“Regarded As” Disability Claim Does Not Require Proof of an Employer’s Subjective Belief

Under the ADA Amendments Act of 2008 (“ADAAA”), an individual meets the requirement of being “regarded as” having a disability, and thus is protected from discrimination, where his or her employer believes that he or she is substantially limited in a major life activity regardless of whether he or she actually is disabled.  Prior to the ADAAA, to prove a “regarded as” claim, a plaintiff in the Ninth Circuit was required to put forth evidence that the employer “subjectively believed” the plaintiff was disabled.  However, the U.S. Court of Appeals for the Ninth Circuit recently made clear that the ADAAA no longer requires a plaintiff to proffer such evidence.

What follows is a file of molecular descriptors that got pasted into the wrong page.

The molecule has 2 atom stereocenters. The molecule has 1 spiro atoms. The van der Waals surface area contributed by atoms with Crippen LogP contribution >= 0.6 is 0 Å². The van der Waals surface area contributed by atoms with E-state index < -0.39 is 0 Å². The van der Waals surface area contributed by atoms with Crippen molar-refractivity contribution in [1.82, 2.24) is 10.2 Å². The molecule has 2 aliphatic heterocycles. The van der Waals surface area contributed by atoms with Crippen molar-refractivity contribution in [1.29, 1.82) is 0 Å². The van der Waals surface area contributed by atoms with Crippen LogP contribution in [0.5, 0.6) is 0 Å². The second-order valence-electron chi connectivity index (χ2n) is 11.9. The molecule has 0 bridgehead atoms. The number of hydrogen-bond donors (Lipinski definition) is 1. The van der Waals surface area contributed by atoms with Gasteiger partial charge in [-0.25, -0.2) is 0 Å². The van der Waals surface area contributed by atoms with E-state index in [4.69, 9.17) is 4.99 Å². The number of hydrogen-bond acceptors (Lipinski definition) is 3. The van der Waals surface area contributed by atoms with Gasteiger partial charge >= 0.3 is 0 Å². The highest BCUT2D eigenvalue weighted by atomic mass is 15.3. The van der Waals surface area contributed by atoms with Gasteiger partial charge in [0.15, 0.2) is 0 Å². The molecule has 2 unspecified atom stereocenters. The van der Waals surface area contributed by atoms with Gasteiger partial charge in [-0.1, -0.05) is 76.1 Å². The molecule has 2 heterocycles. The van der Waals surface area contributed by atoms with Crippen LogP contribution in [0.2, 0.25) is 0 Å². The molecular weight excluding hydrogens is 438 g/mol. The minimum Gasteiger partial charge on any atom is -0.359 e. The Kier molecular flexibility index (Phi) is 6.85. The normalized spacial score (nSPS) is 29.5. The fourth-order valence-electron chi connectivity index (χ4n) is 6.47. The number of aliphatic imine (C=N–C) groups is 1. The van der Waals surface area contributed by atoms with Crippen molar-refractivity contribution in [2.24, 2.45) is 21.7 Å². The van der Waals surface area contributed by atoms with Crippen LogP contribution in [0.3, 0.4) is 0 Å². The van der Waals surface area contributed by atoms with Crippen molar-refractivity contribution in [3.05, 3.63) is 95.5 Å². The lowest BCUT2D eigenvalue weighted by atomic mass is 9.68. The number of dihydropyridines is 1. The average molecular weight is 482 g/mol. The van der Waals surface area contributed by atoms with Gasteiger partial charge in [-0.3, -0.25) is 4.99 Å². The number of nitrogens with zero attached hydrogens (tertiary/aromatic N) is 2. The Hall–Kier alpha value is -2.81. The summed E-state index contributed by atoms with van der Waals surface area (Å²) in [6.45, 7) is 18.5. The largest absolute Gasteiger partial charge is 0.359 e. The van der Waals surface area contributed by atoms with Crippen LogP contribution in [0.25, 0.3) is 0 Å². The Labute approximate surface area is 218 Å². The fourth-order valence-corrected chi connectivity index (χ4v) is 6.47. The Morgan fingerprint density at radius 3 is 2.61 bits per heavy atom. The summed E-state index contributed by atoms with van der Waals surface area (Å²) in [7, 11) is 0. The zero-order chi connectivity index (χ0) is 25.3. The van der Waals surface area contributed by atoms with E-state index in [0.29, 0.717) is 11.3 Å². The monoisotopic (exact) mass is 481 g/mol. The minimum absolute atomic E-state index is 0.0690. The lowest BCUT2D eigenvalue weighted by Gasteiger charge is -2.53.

In Nunies v. HIE Holdings, plaintiff complained of an injury and asked for less physically demanding work.  After the plaintiff’s request initially was approved, he advised one of the decision makers of his injury.  A few days later, the employer rescinded its offer to transfer plaintiff and told him that the position no longer existed because of “budget cuts.”  At that point, the employer terminated plaintiff’s employment. Possibly establishing pretext, a few days later, the employer advertised an opening for the position that it advised plaintiff no longer existed.  The Ninth Circuit reversed the lower court’s grant of summary judgment, holding that it was enough for plaintiff to put forth evidence that he advised his supervisor of his shoulder injury and that his position suddenly was eliminated without requiring evidence of his employer’s subject belief.

Employers are reminded of their obligations under the Americans with Disabilities Act that liability can be imposed where an employer considers and treats an employee as having a disability even if the employee does not in fact have one.